10. What assessment he has made of the current situation in Greece and the effect of that situation on other EU member states. 
The Government have carried out regular assessments of the events in Greece and the impact they might have on British business interests, British residents in Greece and British tourists. We have put in place contingency measures for a variety of scenarios to ensure that our interests and those of our citizens are protected. We judge the risk of contagion elsewhere in Europe to be much reduced when compared with the situation in 2012.
It is fair to say that the situation has moved on ever so slightly from when I tabled the question. It may be too early to tell, but will we be in a position to look at how the negotiations pan out and assess whether that makes us feel stronger in our desire for renegotiation or weaker?
The events that have taken place in the eurozone over the last few weeks have confirmed our wish to see an ambitious programme of reform and renegotiation. In particular, they have demonstrated the need for Europe to work out a design for European co-operation that distinguishes between eurozone countries that will need to move towards closer integration over time, and member states that choose to stay outside the eurozone.
Does the Minister share my assessment that the troika was wrong to bail out greedy and irresponsible bankers because its action has led to the immiseration of people in Greece?
I think that what is happening to ordinary families in Greece has been a tragedy, but I also think that there are two lessons to be learned. First, those who join a single currency must give up a fair amount of their independent decision-making power over economic policy. Secondly, any country that gets into serious debt will find it hard to do a deal with its creditors. That is why this Government’s intention of paying down the deficit and reducing the underlying debt is so important to our fortunes.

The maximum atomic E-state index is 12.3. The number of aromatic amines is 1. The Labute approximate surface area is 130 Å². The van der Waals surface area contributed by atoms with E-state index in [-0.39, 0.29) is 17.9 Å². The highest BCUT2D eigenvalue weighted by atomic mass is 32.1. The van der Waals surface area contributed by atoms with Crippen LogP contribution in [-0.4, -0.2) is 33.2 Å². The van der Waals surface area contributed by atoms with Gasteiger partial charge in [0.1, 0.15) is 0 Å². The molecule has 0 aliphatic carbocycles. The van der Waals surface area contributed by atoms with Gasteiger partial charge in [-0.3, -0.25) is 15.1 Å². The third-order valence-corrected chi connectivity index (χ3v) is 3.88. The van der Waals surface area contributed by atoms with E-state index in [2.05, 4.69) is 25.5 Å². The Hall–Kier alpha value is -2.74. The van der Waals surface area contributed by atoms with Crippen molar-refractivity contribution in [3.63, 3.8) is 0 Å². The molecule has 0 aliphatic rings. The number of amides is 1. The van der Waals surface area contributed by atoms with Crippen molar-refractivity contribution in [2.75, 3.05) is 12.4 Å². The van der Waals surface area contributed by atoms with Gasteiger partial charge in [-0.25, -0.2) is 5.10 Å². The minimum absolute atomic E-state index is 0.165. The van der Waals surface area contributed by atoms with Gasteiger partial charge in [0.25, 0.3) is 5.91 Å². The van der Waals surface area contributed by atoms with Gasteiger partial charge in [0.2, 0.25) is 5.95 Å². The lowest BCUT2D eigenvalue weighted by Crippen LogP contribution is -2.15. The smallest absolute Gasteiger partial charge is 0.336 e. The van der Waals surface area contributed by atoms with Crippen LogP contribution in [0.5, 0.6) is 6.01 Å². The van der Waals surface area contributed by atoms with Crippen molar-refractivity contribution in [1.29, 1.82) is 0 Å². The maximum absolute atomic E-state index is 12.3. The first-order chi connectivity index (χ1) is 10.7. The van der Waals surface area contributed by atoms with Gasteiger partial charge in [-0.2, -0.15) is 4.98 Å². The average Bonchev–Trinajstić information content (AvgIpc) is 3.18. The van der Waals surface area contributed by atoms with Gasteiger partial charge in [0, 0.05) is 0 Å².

The Greek financial crisis has given the green light to the gangs of human traffickers who are exploiting the weaknesses of the Greco-Turkish border to push hundreds of thousands of illegal immigrants towards western Europe. Will the Minister ensure that, in this crisis, we do not lose sight of the fact that we must do all that we can to help Greece to plug the gaps in the EU external frontier?
My hon. Friend has made a good point. We have already deployed people to Greece to support Frontex and the Greek police, and we will continue to work closely with other member states, particularly Greece, and with the EU institutions.
Is not the pressure that has forced the Greek Government to buckle in the last few days a shame politically, morally awful, and, importantly, economically tragic? It is almost like the parlour game Monopoly. When someone is so obviously losing that the game ends, it has to restart. That is what happened to Germany in 1953 when it was granted debt forgiveness, one of the creditors being Greece.
I say with all respect to the hon. Gentleman that it is for the eurozone countries that participate in the single currency to work out how to address the problem. What has happened to the Greek people is indeed a tragedy, but there are people in other eurozone countries with elected Governments of their own who want to ensure that their taxes are not at risk.
Order. I fear that the cheeky-chappie disposition of the hon. Member for Na h-Eileanan an Iar (Mr MacNeil) may be incompatible with his long-term aspiration to be viewed as a statesman.